Computer Direct Outlet Volta Pro VP 111 Dec, 2015 By: J.V. Bolkan
First Look Review: High-end 3D modeling workstation is reasonably priced, but lacks some extras.
The workstation includes most of the expected ports and interfaces. I was a little disappointed that wireless networking and Wi-Fi weren't included. The company states that you can add the Intel Wifi 802.11ac and Bluetooth PCI-E card for $66 . The Asus motherboard provides 6 USB 3.0/2.0 ports, integrated sound, and Ethernet networking. The review system did include a CD/DVD/RW drive, but lacked a mouse and a keyboard, which would be odd if the machine were arriving at an office to be used right away. The need to purchase about $100 worth of peripherals doesn't substantially change the value equation, but since a mouse and keyboard are required to boot the system, they should be included in the box. The company states that it does not include input devices, because, "Engineers and other creative professionals are typically very selective about their keyboards and mice, so we let them choose their own."
Running our latest C2015 benchmarks using AutoCAD 2016 at 1,920 x 1,080 resolution, the Volta Pro VP1 turned in solid scores of 720 overall, 1,664 in 3D, 497 in 2D, 409 for disk, and 311 for CPU. It would be very difficult to beat those scores at any price.
The SPECviewperf benchmark scores were catia-04, 71.62; creo-01, 64.40; energy, 2.90; maya-04, 58.46; medical-01, 21.32; showcase-01, 37.75; snx-02, 104.62; sw-03, 110.10. These are solid scores for any Intel Core i7 system, but I suspect the newer NVIDIA M4000 might help here and some in the C2015 scores. A good Intel Xeon-based system will destroy many of these SPECviewperf scores, but at a considerable price increase of a possible $2,500 – $3,000 more.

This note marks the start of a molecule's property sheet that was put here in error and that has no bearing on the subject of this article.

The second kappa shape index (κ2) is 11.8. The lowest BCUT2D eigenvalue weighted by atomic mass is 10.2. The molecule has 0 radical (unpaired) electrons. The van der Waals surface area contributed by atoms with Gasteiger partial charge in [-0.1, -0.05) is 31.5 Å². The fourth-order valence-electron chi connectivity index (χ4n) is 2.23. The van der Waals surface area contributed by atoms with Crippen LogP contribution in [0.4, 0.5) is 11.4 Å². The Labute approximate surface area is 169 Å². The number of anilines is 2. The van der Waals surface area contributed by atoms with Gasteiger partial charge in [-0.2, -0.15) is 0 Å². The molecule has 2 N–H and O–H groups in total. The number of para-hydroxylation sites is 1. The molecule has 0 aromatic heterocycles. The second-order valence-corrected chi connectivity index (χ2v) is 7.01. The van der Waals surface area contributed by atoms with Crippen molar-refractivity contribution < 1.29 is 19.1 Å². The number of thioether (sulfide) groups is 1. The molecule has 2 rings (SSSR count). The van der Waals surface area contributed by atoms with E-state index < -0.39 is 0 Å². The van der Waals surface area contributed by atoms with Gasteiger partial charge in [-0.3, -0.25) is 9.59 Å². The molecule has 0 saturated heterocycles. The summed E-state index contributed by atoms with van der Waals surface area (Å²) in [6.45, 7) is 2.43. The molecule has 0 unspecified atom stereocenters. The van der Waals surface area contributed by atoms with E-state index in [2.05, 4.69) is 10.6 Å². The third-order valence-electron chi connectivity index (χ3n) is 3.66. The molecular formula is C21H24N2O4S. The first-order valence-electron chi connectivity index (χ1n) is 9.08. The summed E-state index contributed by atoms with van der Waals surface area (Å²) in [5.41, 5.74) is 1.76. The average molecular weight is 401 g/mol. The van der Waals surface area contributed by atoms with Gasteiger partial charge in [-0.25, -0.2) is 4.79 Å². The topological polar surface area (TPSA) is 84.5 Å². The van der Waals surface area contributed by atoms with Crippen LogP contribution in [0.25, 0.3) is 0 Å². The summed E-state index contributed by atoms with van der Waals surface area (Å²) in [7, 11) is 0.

The Wrap Up
The Volta Pro VP1 is a powerful, quick, and readily upgradeable workstation. At $3,208 (as configured), the system is priced competitively in the sweet spot for workstations. This sweet spot is basically the line in the sand where you receive maximum performance for the least money. If we, for example, were to use a less expensive card in a system, it could slow performance much more than it would save money because it would bottleneck the system. In the end, you'd probably be better off using a slower CPU and maybe even a slower SSD drive, so that all the parts work at the same expected rate. With this configuration, you'd have a "budget" system in its own sweet spot. Alternately, adding in a higher level graphics card would push the price up considerably with only slight (if any) gains in performance in most tests.
Although I quibble a bit about minor cost-cutting (Wi-Fi, accessories, etc.), every major component in the system is well balanced between high performance and price. Quality components, an easy-to-use custom configuration and ordering web site, and a three-year standard warranty should make this system a contender for your next purchase. Highly Recommended.
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